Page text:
Scratch Beginnings: Me, $25 and the search for the American Dream
By Adam Shepard
After reading Barbara Ehrenreich’s “Nickel and Dimed”, Adam Shepard was not ready to believe that the American Dream was unattainable to those who start at the bottom. So with his glass half full mentality he set out to a new city with $25.00 in his pocket determined to prove that the American Dream can be a reality.
I liked Adam Shepard’s attitude much more than Barbara’s and was pleased with his determination to stick with it until he proved Barbara or himself wrong. This book was different from Nickel & Dimed because he wasn’t trying to flex his intellectual muscles and superior social skills through his writing. He assumed his role as a homeless man as well as he could.
I got bored in this book too. This wasn’t a book about how to become a professional mover however I felt he spent a lot of time talking about all that and it wasn’t necessary. This and “Nickel and Dimed” could have been easily reduced to a few essays and made their points just as poignantly.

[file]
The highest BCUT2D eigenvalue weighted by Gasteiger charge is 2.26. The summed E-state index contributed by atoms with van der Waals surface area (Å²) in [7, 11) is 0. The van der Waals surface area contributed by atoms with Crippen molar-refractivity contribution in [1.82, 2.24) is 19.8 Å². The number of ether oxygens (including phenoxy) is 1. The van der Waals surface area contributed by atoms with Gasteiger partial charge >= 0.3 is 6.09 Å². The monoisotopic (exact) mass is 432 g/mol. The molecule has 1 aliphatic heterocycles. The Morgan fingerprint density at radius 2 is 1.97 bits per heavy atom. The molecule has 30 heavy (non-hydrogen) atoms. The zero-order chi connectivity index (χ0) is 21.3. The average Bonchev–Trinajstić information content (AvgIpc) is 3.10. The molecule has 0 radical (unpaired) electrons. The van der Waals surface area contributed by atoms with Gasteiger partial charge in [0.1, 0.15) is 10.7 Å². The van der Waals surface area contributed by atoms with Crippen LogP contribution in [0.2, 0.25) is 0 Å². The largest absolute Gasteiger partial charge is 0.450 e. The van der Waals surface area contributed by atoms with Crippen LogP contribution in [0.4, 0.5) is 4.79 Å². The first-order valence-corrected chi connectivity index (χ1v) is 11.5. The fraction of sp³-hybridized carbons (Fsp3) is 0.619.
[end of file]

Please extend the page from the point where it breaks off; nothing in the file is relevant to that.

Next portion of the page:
Although Adam had a better hope in his outcome his Suzy Sunshine attitude and need to be ‘accepted’ or ‘liked’ by the ‘in-crowd’ at a homeless shelter or at his work was very high school and I disliked that very much. Who cares if the popular kids like you? I guess it makes life a bit more charmed but if you are trampling on others while you trot on your high horse, your elevated status is of no help to others. I give this book 1 ½ stars. I am a little bothered that books are selling that mimic the working poor. There are plenty of working poor, why don’t we just research their story and publish that instead of playing pretend?